• Reduce Usage/Lower Demand: Conservation (not burning fuel) is the cheapest and easiest method to keep heating costs low. Insulation helps after you already have heated a space, but consider all the heating and fuel-burning that you do not need to do in the first place. Size/service/clean your furnace to peak efficiency, which is like raising the MPG on your car (otherwise, you are burning gallons without any heat benefit, simply burning money). Get a programmable thermostat that lowers heat while you are at work or sleeping under blankets. Lower your "standard" temperature a few degrees and wear a sweater (yes, the cliche actually works extremely well). Make "winter rooms," the old-fashioned method to keep the key part of the house at standard temperature (keep water-pipes above freezing or shut-off/drain the pipes from, say, an upstairs bathroom) and close-off unnecessary square footage (adjust heat registers/vents, close/add doors between rooms, etc.), such as the "exercise room" that is more of a junk room anyway. Winter rooms simulate the efficiency of studios, tiny homes, or other low-cost, efficient, simple-living lifestyles.
Let me know if I forgot anything.

Good luck.

Tuesday, June 24, 2008

Dubai Burj-al-Taqa "Energy Tower" Wind-Solar Powered Skyscraper

German architect Echhard Gerber is planning zero-emmission buildings in Riyadh, Saudi Arabia and Bahrain, and designed the Burj al-Taqa (Energy Tower) in Dubai, United Arab Emirates (UAE).

"Wind And Solar Powered Dubai Skyscraper
Skyscraper to be built in Dubai will generate 100% of its energy needs with wind and solar power"

"The Burj al-Taqa (Energy Tower) to be build in Dubai will produce 100% of its electricity needs from a 60 metre diameter roof-mounted wind turbine and 15,000 square metres of PV solar panels. Another 17,000 square metres of solar panels will be located on a nearby artificial island visible from the tower. Any excess electricity generated will be used to extract hydrogen from sea water by electrolysis to be used to generate electricity at night through hydrogen fuel cells."

The Middle East is no stranger to wind power, such as the ancient Persian bagdir:

Passive Cooling Solar Cooling: Use Heat To Cool

Also see:

Ancient Egyptian Air Conditioner: Cheops Ships in 2600 BC Egypt

Friday, November 30, 2007

Maximize Living Space without Hallways: Inexpensive Floor Plans Part 2

Previous: Maximize Home Space Cheapest Cubic Space: Inexpensive Floor Plans Part 1

Hallways: The Living Space Thief

Hallways rank among the worst design features:
  • Create narrow, claustrophobic feel.
  • Create traffic blockages with open closet doors, etc.
  • Can (transversely) impair flows of light, heat, ventilation, view, etc.
  • Can rob you of at least a closet and possibly a small room when compared to an alternate allocation of the total floor's square footage.
  • Make whole house "feel" smaller.
Designing a floor plan so that common rooms (living room, kitchen) are at a nexus of private rooms (non-through-traffic rooms such as bedrooms or bathrooms):
  • Allows the common rooms to do double-duty as a hallway function.
  • Allows larger living areas (living rooms, bedrooms) with the same floor square-footage and wall perimeter.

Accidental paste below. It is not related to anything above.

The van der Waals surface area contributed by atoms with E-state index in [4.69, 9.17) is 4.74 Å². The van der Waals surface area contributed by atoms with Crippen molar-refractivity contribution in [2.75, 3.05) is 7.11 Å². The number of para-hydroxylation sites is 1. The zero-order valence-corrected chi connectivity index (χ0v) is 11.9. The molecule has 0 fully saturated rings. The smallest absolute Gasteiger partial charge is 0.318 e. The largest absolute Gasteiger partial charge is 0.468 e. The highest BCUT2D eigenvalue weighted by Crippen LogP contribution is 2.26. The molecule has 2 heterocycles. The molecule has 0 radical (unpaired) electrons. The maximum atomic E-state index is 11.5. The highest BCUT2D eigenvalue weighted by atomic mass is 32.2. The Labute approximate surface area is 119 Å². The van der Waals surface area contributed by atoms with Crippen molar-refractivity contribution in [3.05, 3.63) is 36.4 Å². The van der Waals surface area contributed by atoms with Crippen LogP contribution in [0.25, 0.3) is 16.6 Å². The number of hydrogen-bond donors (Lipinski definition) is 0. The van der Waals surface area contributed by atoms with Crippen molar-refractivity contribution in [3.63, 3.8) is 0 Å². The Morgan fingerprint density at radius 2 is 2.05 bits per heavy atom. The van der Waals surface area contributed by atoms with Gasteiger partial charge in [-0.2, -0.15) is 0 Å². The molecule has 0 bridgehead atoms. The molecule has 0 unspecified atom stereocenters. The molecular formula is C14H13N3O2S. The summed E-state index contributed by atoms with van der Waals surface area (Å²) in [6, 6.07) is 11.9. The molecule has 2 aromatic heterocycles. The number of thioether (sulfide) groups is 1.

• Makes the whole house "feel" larger.

Friday, October 26, 2007

California Fire-Proof Concrete Roofs

NPR this morning belatedly did a story about how concrete buildings are more fire-resistant and might have prevented fire losses of homes in the California wildfires from the seasonal Santa Ana winds.

Readers of this site (IHB) know that I have advocated concrete for some time. See:

"Concrete, Wood, Steel, in New Construction"

Concrete has high compressive strength (downward pressure on walls) but low tensile strength (stretching), which is why builders often reinforce concrete with steel rebar to prevent sideways earth pressure from cracking basement walls.

Concrete's low tensile strength means short horizontal spans (the concrete's own weight pushes down and in effect tries to stretch its underside longer and crack it), which is why the Romans used arches or pillars with short lintel spans and narrow spaces between posts.

Modern concrete roofs can use steel reinforcement for high-tensile span strength and/or use lightweight concrete (concrete mixed with expanded Perlite to lower the density and hence the weight).

Tuesday, October 16, 2007

Soddies, Sod Houses, Pithouses, Dugout Houses, Sunken Buildings, Earth Houses, Earthsheltered Homes

Simple Science and Ancient Wisdom from the Vikings to Dick Cheney

Lynne Cheney (wife of Vice President Dick Cheney) mentioned in recent interviews about growing up in Wyoming that a relative lived in a "soddy"/"soddie" (sod house made of sod "Nebraska bricks") and her grandparents lived in a dugout house (dig into a hillside and cover the opening with Nebraska bricks or a wooden frame). A pithouse (sunken building) is a kind of dugout house but usually refers to digging down into flat ground and building a roof over the pit, often with branches and sod.

Soddies, dugouts, and pithouses are prairie versions of igloos or adobe.

You can find Native American pithouses, Viking pithouses, Saxon pithouses, and Japanese farmer pithouses at Numa.

All these earth houses use the same natural climate-control principle of a root cellar/fruit cellar.

The fancy modern terms of "earthsheltered," "living roofs," "green roofs," and "geothermal heating" are just (sometimes pretentious--and pricey) re-labeling of old, inexpensive wisdom.

Proud Homeowner: "My first house in Neb. 1880 built from 'Neb. brick'" (Photography by Solomon Devore Butcher, c. 1886, glass plate negative 6x8)

Dugout House with Wood-Framed Opening, Robbins Dugout, West Union T.P., Custer County Nebraska (Butcher, 1886)

Photo Gallery of Dugout Houses